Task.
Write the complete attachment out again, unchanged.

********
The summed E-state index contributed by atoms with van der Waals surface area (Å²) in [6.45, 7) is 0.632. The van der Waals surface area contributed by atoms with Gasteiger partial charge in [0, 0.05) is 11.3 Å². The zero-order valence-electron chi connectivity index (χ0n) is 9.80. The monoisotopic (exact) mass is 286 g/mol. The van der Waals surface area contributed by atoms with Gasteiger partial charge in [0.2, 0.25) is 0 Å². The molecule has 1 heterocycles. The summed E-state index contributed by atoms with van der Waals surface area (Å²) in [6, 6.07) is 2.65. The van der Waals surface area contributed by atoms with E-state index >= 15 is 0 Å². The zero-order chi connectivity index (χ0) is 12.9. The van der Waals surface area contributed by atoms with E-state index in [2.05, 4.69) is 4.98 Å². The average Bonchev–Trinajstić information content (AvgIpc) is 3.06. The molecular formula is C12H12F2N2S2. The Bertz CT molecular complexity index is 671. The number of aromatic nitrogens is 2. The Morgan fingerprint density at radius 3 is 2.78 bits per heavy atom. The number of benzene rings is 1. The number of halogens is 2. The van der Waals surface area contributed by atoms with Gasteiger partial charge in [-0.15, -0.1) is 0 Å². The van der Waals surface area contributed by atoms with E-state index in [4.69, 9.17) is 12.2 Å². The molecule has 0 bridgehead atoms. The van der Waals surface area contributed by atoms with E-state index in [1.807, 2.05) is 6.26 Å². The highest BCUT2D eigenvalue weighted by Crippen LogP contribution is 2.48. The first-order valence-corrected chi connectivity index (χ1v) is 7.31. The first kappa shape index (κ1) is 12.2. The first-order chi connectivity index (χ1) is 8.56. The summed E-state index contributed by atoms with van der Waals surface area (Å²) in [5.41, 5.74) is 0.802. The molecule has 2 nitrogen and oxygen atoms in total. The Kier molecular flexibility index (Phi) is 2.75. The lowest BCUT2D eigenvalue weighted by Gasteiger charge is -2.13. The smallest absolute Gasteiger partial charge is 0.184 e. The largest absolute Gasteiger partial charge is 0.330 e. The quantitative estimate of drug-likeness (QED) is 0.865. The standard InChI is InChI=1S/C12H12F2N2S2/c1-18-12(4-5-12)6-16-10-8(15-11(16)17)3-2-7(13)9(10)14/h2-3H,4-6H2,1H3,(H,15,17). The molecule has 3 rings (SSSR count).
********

The summed E-state index contributed by atoms with van der Waals surface area (Å²) in [6.45, 7) is 0.632. The van der Waals surface area contributed by atoms with Gasteiger partial charge in [0, 0.05) is 11.3 Å². The zero-order valence-electron chi connectivity index (χ0n) is 9.80. The monoisotopic (exact) mass is 286 g/mol. The van der Waals surface area contributed by atoms with Gasteiger partial charge in [0.2, 0.25) is 0 Å². The molecule has 1 heterocycles. The summed E-state index contributed by atoms with van der Waals surface area (Å²) in [6, 6.07) is 2.65. The van der Waals surface area contributed by atoms with E-state index >= 15 is 0 Å². The zero-order chi connectivity index (χ0) is 12.9. The van der Waals surface area contributed by atoms with E-state index in [2.05, 4.69) is 4.98 Å². The average Bonchev–Trinajstić information content (AvgIpc) is 3.06. The molecular formula is C12H12F2N2S2. The Bertz CT molecular complexity index is 671. The number of aromatic nitrogens is 2. The Morgan fingerprint density at radius 3 is 2.78 bits per heavy atom. The number of benzene rings is 1. The number of halogens is 2. The van der Waals surface area contributed by atoms with Gasteiger partial charge in [-0.15, -0.1) is 0 Å². The van der Waals surface area contributed by atoms with E-state index in [4.69, 9.17) is 12.2 Å². The molecule has 0 bridgehead atoms. The van der Waals surface area contributed by atoms with E-state index in [1.807, 2.05) is 6.26 Å². The highest BCUT2D eigenvalue weighted by Crippen LogP contribution is 2.48. The first-order valence-corrected chi connectivity index (χ1v) is 7.31. The first kappa shape index (κ1) is 12.2. The first-order chi connectivity index (χ1) is 8.56. The summed E-state index contributed by atoms with van der Waals surface area (Å²) in [5.41, 5.74) is 0.802. The molecule has 2 nitrogen and oxygen atoms in total. The Kier molecular flexibility index (Phi) is 2.75. The lowest BCUT2D eigenvalue weighted by Gasteiger charge is -2.13. The smallest absolute Gasteiger partial charge is 0.184 e. The largest absolute Gasteiger partial charge is 0.330 e. The quantitative estimate of drug-likeness (QED) is 0.865. The standard InChI is InChI=1S/C12H12F2N2S2/c1-18-12(4-5-12)6-16-10-8(15-11(16)17)3-2-7(13)9(10)14/h2-3H,4-6H2,1H3,(H,15,17). The molecule has 3 rings (SSSR count).